- Greenback hovers near lows, markets quiet overall
- What’s the outlook for euro/dollar from here?
- China slaps tariffs on Australian wine, but aussie immune
- Crunch time in Brexit talks as EU negotiators travel to London
All quiet on the FX front
It was a relatively subdued session in global markets yesterday with US traders being away on holiday. Most stock indices closed flat and currency pairs generally traded in narrow ranges, with no real headlines to steer the price action and volatility in short supply.
The dollar remains near its recent lows, unable to stage a successful rebound even amid continued disagreements on the EU budget and reports that Brexit talks are stuck in the mud. The showdown between Poland and Hungary against the rest of the EU seems to be escalating, though this has not really trickled into the euro yet. It could be that investors view this standoff as just another drama scene in the endless European soap opera, which ultimately will be resolved but only after lots of kicking and screaming.
What’s next for euro/dollar?
For now, it is difficult to envision much further upside in euro/dollar from here. The pair is trading in the region above $1.19 again but without a breakthrough in the Brexit saga or another tsunami of QE by the Fed next month, it is hard to see what will push the price even higher, especially with the ECB ‘defending’ the $1.20 handle lately.
Relative EU/US economic performance and FX positioning are two other elements to consider. Gone are the days when Europe was expected to ‘out-recover’ America. The euro area will almost surely contract sharply again in Q4 due to the lockdowns, whereas the US may suffer much less growth-wise. Additionally, while long-euro speculative positions have been unwound a little lately, they remain at stretched-long levels.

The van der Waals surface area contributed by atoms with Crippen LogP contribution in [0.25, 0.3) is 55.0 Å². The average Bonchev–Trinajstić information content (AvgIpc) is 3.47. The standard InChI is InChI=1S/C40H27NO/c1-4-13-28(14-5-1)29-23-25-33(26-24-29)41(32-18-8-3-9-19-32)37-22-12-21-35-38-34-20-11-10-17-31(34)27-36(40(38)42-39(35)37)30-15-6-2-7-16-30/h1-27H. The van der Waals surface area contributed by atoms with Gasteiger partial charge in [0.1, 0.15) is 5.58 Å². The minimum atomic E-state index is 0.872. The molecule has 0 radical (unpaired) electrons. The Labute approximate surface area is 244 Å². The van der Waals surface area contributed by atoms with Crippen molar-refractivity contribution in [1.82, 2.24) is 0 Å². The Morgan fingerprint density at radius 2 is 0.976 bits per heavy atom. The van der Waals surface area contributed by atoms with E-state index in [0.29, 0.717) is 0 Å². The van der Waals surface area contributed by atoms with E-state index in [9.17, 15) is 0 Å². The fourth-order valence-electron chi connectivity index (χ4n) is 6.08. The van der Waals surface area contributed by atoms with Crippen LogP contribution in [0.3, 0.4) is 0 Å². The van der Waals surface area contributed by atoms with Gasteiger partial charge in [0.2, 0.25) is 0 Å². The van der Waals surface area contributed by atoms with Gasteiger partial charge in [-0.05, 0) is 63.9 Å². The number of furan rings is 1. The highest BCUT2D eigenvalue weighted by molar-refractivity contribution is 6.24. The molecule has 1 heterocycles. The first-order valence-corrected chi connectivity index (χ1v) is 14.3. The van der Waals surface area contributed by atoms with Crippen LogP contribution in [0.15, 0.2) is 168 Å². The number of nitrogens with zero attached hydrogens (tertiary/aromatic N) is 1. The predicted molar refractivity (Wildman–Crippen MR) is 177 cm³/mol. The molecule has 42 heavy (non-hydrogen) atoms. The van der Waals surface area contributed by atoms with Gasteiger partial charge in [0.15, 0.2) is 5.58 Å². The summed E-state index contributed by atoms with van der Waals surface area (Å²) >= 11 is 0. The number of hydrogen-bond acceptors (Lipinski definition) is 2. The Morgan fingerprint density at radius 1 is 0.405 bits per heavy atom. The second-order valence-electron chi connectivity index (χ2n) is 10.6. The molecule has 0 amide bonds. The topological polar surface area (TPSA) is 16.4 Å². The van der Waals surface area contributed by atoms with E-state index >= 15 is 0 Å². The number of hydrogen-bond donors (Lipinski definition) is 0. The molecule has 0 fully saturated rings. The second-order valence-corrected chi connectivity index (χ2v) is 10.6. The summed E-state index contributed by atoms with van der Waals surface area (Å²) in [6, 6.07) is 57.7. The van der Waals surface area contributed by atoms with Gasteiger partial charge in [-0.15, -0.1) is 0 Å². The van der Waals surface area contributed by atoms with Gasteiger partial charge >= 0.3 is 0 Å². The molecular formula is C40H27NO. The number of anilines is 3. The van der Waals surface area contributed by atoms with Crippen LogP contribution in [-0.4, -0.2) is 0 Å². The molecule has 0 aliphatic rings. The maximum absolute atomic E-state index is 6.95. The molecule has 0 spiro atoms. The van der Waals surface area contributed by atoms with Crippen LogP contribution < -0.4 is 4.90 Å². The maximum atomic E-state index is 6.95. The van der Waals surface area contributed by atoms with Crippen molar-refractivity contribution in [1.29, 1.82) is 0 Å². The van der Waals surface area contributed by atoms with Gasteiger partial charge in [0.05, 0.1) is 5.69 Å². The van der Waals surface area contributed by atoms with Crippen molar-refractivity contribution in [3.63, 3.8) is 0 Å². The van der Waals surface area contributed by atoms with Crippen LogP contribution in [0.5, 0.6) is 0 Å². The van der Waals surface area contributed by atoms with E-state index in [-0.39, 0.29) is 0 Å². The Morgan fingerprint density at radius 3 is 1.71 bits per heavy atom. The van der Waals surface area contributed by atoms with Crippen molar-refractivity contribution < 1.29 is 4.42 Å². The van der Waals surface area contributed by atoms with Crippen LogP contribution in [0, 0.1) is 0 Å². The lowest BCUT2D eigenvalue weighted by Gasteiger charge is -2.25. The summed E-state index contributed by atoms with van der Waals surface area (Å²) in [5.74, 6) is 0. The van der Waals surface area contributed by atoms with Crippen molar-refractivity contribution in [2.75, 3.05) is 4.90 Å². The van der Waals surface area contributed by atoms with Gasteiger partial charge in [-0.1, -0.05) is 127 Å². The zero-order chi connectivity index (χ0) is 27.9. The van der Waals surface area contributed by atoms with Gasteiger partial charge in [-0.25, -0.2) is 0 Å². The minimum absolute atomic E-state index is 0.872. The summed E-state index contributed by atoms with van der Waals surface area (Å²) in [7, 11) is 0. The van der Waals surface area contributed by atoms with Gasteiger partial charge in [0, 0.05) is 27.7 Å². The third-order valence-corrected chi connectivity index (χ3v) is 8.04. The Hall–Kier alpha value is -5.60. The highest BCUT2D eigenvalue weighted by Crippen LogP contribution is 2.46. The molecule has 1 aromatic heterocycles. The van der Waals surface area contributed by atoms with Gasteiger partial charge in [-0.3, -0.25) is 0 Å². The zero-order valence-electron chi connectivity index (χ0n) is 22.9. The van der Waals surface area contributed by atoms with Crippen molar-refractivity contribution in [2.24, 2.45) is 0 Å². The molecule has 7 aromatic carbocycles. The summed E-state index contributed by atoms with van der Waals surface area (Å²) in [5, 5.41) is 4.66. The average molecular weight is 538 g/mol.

The bottom line is that euro/dollar has been stuck in a range between $1.16 to $1.20 for four months now, and an upside break doesn’t look imminent here without some jet fuel from Brexit or the Fed.
Aussie shrugs off China tariffs, gold stabilizes
In the latest escalation in trade tensions, China slapped tariffs on Australian wine today ranging from 107% to 212%, which is a staggering amount. The move follows a series of intensifying hostilities between the two trading partners, with China furious that Australia supported a global inquiry into the origins of the coronavirus.
About one third of all Australian exports go to China, so this diplomatic brawl could have dire economic implications. The aussie hasn’t reacted much to all this and continues to ride the vaccine euphoria, but this is still something to keep a close eye on. Australia literally relies on China to absorb its exports, so the aussie might not stay immune for long if this skirmish worsens.
In the commodity theatre, gold prices seem to have established a short-term floor just above the $1800 region and the 200-day moving average. For now, bullion’s fate lies with the Fed’s next move and the rollout of vaccines. If $1800 is violated too, there may be stronger hands waiting around the $1750 zone.
Meanwhile, crude oil is taking a breather, waiting for Monday’s OPEC meeting. A sell-the-fact reaction seems quite likely if the cartel only delivers the simple three-month extension that markets have largely priced in already.
Brexit crunch time
Today, all eyes will be on the Brexit saga. EU negotiators will travel to London for talks, so headlines over the weekend and gaps in sterling on Monday are certainly plausible. The latest updates suggest there hasn’t been any progress lately, though some political intervention from Boris Johnson could change that.
Finally, US markets will only open for a half day, so liquidity will be thinner-than-usual.